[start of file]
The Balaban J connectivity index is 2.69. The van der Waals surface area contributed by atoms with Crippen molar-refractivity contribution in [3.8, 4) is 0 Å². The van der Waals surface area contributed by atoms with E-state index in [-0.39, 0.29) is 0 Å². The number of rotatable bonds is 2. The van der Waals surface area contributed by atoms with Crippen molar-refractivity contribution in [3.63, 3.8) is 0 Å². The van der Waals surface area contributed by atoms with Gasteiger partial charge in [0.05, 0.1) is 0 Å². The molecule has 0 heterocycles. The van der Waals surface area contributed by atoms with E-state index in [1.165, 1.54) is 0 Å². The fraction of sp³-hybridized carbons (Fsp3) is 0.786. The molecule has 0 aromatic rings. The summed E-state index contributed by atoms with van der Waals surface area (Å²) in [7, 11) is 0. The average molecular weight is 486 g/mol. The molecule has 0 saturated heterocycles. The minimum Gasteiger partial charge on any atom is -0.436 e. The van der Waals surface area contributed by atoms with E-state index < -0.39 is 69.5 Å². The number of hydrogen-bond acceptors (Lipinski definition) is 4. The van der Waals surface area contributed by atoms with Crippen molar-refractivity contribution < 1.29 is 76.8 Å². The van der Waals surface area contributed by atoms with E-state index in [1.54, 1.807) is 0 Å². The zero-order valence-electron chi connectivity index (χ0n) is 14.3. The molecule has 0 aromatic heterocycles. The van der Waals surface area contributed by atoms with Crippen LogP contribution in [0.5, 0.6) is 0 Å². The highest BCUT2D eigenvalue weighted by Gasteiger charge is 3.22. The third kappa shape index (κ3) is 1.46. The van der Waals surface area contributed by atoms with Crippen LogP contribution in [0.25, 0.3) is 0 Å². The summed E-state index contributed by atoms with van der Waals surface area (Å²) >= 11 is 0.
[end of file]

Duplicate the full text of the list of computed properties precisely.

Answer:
The Balaban J connectivity index is 2.69. The van der Waals surface area contributed by atoms with Crippen molar-refractivity contribution in [3.8, 4) is 0 Å². The van der Waals surface area contributed by atoms with E-state index in [-0.39, 0.29) is 0 Å². The number of rotatable bonds is 2. The van der Waals surface area contributed by atoms with Crippen molar-refractivity contribution in [3.63, 3.8) is 0 Å². The van der Waals surface area contributed by atoms with Gasteiger partial charge in [0.05, 0.1) is 0 Å². The molecule has 0 heterocycles. The van der Waals surface area contributed by atoms with E-state index in [1.165, 1.54) is 0 Å². The fraction of sp³-hybridized carbons (Fsp3) is 0.786. The molecule has 0 aromatic rings. The summed E-state index contributed by atoms with van der Waals surface area (Å²) in [7, 11) is 0. The average molecular weight is 486 g/mol. The molecule has 0 saturated heterocycles. The minimum Gasteiger partial charge on any atom is -0.436 e. The van der Waals surface area contributed by atoms with E-state index < -0.39 is 69.5 Å². The number of hydrogen-bond acceptors (Lipinski definition) is 4. The van der Waals surface area contributed by atoms with Crippen molar-refractivity contribution < 1.29 is 76.8 Å². The van der Waals surface area contributed by atoms with E-state index in [1.54, 1.807) is 0 Å². The zero-order valence-electron chi connectivity index (χ0n) is 14.3. The molecule has 0 aromatic heterocycles. The van der Waals surface area contributed by atoms with Crippen LogP contribution in [0.5, 0.6) is 0 Å². The highest BCUT2D eigenvalue weighted by Gasteiger charge is 3.22. The third kappa shape index (κ3) is 1.46. The van der Waals surface area contributed by atoms with Crippen LogP contribution in [0.25, 0.3) is 0 Å². The summed E-state index contributed by atoms with van der Waals surface area (Å²) >= 11 is 0.